“From January to April this year, bilateral trade grew another 40 percent over 2016, a sign the FTA is a powerful tool that promotes sustainable growth for both sides,” Wooster said, highlighting further plans to boost business opportunities in Jordan, help the country withstand its challenges and boost its resilience.
The British Ambassador to Jordan Edward Oakden said his country was working closely with the Kingdom to invest in Jordan’s future, creating new job opportunities in the industrial sector.
“Jordan’s economic sustainability is vital to the country’s ongoing resilience and future success. We are focused on helping develop Jordan’s economy to stimulate job creation, and UK experts are helping Jordanian companies export their products to European markets,” he said.
Better Work Jordan Programme Manager Tareq Abu Qaoud outlined the programme’s results in the garment sector and its upcoming expansion.
“Garment sector stakeholders have shown a genuine commitment to abide by national laws over the years,” he said. “They are now eager to engage with other actors in areas that go beyond compliance, including training Syrian refugees on sewing skills in the country’s camps, women’s empowerment programmes across the country, and ways to seek more environmentally-friendly production options.”
Abu Qaoud added that the expertise Better Work acquired over the years would be translated to additional sectors spanning chemical, plastics and engineering industries, among others.
The United Nations High Commissioner for Refugees Assistant Representative for Protection to Jordan Daniela Cicchella highlighted the country’s Syrian refugee situation and updated the audience on the state of the project to include Syrians in the workforce, a plan backed by the ILO and other UN agencies.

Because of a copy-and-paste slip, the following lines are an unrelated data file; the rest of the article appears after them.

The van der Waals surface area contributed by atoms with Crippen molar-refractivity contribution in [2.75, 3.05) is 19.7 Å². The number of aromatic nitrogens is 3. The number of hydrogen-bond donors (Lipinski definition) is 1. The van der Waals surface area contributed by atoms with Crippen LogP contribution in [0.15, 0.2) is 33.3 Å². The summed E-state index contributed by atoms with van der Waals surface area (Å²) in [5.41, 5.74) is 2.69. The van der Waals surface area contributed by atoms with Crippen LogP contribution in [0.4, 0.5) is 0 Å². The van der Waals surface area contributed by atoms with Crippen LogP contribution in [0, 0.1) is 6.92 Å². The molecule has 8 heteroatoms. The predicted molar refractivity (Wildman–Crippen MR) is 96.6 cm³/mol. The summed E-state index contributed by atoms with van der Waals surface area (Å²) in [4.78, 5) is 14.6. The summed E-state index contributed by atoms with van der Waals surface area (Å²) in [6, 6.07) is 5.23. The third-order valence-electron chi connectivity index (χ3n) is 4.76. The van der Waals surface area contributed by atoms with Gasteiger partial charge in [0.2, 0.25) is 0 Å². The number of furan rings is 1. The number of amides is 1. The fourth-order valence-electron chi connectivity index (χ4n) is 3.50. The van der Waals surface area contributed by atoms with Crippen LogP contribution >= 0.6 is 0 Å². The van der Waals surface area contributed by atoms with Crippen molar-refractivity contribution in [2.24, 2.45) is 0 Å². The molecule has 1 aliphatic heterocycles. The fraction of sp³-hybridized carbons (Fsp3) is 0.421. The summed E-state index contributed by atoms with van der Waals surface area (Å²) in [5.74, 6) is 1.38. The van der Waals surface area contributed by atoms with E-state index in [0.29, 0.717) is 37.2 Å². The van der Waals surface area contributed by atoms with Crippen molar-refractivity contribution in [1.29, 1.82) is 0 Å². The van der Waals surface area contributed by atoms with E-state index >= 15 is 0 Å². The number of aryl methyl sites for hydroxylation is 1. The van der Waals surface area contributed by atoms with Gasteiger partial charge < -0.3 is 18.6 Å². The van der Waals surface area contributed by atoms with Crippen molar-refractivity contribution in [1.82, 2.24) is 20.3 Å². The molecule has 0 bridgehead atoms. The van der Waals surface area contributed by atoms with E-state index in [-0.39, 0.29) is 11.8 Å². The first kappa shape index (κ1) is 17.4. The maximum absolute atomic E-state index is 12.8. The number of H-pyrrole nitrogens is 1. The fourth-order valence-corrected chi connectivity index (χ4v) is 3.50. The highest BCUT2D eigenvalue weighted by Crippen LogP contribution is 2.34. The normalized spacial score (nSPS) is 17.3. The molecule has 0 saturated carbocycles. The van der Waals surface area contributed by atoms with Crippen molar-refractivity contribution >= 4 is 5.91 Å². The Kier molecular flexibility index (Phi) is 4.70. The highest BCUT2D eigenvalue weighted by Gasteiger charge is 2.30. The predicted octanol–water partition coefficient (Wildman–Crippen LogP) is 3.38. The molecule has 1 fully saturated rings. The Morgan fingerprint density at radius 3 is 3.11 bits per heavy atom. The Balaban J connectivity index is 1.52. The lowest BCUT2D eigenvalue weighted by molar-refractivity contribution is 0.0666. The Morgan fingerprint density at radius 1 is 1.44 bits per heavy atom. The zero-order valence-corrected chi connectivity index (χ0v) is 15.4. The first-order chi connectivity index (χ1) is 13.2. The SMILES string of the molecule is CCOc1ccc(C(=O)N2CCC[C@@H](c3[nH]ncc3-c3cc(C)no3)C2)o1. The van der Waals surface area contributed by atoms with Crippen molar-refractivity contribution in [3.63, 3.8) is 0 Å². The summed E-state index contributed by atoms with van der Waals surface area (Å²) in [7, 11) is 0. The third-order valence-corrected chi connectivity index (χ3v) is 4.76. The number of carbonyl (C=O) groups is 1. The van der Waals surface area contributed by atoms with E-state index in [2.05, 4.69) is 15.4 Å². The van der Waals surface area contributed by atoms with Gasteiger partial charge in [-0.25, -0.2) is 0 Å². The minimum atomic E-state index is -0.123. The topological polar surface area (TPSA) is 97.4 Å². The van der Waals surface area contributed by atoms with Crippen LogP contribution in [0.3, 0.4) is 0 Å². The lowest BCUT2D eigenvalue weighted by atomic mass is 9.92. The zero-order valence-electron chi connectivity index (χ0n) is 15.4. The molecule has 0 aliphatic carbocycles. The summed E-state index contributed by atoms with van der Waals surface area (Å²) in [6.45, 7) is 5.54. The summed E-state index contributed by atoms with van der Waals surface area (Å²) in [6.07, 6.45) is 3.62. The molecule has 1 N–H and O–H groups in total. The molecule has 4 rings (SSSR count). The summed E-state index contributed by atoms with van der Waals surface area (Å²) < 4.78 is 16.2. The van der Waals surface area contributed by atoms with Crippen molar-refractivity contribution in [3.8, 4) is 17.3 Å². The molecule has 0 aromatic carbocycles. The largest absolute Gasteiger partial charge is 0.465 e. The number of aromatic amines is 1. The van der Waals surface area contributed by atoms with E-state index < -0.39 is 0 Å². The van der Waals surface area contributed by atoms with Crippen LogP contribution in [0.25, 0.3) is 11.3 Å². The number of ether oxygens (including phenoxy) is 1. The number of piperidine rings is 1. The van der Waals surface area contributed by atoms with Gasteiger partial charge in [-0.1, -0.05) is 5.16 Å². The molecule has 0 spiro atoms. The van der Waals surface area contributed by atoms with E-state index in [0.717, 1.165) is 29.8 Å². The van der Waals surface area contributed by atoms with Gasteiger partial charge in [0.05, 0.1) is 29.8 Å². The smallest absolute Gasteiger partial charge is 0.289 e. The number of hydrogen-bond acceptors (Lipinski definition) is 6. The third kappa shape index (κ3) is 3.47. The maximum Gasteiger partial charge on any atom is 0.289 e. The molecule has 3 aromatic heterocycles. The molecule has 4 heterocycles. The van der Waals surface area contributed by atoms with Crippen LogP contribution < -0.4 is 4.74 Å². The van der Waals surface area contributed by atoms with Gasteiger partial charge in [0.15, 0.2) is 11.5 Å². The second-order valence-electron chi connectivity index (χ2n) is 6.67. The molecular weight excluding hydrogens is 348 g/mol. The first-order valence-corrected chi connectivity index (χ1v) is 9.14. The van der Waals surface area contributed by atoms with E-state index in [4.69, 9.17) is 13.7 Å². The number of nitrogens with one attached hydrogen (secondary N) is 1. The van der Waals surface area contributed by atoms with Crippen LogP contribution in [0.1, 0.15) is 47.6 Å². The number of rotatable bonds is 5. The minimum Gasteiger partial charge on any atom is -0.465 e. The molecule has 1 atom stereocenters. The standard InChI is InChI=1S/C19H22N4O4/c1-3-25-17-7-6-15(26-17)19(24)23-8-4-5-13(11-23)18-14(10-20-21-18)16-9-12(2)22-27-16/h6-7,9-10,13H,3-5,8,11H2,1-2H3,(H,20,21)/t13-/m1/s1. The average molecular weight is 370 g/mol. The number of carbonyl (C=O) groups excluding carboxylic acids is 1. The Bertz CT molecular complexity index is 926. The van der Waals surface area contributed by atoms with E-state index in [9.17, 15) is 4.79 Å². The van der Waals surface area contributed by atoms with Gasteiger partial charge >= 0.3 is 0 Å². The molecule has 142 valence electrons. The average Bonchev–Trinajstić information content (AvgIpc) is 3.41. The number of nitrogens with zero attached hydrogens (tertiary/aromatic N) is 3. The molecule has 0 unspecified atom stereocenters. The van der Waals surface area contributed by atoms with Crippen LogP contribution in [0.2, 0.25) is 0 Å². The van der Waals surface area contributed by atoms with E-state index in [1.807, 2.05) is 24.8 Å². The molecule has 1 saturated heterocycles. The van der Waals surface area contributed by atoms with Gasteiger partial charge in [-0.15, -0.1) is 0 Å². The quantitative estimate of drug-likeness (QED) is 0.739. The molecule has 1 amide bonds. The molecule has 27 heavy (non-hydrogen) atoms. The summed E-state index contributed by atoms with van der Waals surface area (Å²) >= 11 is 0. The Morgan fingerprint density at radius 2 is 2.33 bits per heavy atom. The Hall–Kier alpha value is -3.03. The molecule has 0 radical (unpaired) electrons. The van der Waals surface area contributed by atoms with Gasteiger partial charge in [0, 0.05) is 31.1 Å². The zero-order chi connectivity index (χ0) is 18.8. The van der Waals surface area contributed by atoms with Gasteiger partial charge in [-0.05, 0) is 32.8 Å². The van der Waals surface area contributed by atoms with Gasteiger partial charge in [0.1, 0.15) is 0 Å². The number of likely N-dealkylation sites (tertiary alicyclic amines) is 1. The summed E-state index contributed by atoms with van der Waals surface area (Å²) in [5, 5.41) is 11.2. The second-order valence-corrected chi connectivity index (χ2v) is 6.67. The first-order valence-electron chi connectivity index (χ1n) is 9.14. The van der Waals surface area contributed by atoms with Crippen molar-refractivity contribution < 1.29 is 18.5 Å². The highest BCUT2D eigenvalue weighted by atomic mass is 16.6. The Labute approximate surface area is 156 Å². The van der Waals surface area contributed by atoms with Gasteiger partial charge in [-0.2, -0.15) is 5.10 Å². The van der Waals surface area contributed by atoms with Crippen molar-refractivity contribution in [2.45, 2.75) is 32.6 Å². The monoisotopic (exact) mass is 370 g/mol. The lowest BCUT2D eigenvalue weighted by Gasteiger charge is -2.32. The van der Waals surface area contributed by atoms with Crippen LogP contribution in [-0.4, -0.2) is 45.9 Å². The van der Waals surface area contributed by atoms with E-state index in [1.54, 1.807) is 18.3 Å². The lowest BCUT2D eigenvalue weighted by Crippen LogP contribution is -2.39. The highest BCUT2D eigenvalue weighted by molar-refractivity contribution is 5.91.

“We must continue to protect refugees and invest in them. They are not the problem but part of the solution to this crisis. They are the potential for the rebuilding and stabilization of their own country, and can be a benefit to Jordan while in exile.” Cicchella said.
Discussing current ILO-implemented projects across the Kingdom, the agency’s Country Coordinator for Jordan Patrick Daru said the garment sector exports had expanded by six per cent year-on-year.
“This is an excellent result, especially if one considers the regional security situation,” Daru said. “This has been accompanied by some improvements also in decent work conditions demonstrating that economic performance and decent work can both be achieved when there is a strong commitment of all stakeholders along the value chain.”
“This positive experience should now be replicated in other sectors under the new EU-Jordan trade agreement,” he added.
Expanding further on workplace safety, stakeholders discussed the need to introduce inspection regulations for the regular supervision of high-risk equipment by specialised entities.
For more information contact:
Communications Consultant, bettr Work Jordan
International Labour Organization, Jordan
Mob: +962 787 7083172; firstname.lastname@example.org
Claire Anholt Duthuit
Communications Officer, Better Work
International Labour Organization, Geneva
Tel: +41 22 799 7377; email@example.com